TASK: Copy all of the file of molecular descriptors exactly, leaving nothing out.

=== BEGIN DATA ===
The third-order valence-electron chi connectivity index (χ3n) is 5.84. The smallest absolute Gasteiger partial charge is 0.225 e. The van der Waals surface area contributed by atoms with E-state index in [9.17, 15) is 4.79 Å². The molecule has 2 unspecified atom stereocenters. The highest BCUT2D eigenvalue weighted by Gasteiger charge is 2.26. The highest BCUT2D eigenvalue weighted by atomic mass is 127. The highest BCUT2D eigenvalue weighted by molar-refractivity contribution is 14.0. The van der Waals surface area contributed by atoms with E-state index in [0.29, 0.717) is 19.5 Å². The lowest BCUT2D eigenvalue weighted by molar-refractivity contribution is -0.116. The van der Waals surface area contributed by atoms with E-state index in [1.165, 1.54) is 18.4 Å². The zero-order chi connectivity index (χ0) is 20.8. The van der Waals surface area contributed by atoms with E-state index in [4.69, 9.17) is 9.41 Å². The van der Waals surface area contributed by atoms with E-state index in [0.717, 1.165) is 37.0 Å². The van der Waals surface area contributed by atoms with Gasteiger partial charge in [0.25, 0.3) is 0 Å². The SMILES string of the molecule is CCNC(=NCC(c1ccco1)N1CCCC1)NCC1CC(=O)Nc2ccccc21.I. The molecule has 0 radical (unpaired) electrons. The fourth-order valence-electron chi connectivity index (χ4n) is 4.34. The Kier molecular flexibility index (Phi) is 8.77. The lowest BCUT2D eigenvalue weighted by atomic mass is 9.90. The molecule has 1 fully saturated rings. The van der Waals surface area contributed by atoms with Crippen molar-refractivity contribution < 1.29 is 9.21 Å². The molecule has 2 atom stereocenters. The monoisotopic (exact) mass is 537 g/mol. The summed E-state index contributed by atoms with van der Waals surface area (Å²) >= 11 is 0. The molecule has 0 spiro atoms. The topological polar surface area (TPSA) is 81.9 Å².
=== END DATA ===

The third-order valence-electron chi connectivity index (χ3n) is 5.84. The smallest absolute Gasteiger partial charge is 0.225 e. The van der Waals surface area contributed by atoms with E-state index in [9.17, 15) is 4.79 Å². The molecule has 2 unspecified atom stereocenters. The highest BCUT2D eigenvalue weighted by Gasteiger charge is 2.26. The highest BCUT2D eigenvalue weighted by atomic mass is 127. The highest BCUT2D eigenvalue weighted by molar-refractivity contribution is 14.0. The van der Waals surface area contributed by atoms with E-state index in [0.29, 0.717) is 19.5 Å². The lowest BCUT2D eigenvalue weighted by molar-refractivity contribution is -0.116. The van der Waals surface area contributed by atoms with E-state index in [1.165, 1.54) is 18.4 Å². The zero-order chi connectivity index (χ0) is 20.8. The van der Waals surface area contributed by atoms with E-state index in [4.69, 9.17) is 9.41 Å². The van der Waals surface area contributed by atoms with E-state index in [0.717, 1.165) is 37.0 Å². The van der Waals surface area contributed by atoms with Gasteiger partial charge in [0.25, 0.3) is 0 Å². The SMILES string of the molecule is CCNC(=NCC(c1ccco1)N1CCCC1)NCC1CC(=O)Nc2ccccc21.I. The molecule has 0 radical (unpaired) electrons. The fourth-order valence-electron chi connectivity index (χ4n) is 4.34. The Kier molecular flexibility index (Phi) is 8.77. The lowest BCUT2D eigenvalue weighted by atomic mass is 9.90. The molecule has 1 fully saturated rings. The van der Waals surface area contributed by atoms with Crippen molar-refractivity contribution < 1.29 is 9.21 Å². The molecule has 2 atom stereocenters. The monoisotopic (exact) mass is 537 g/mol. The summed E-state index contributed by atoms with van der Waals surface area (Å²) >= 11 is 0. The molecule has 0 spiro atoms. The topological polar surface area (TPSA) is 81.9 Å².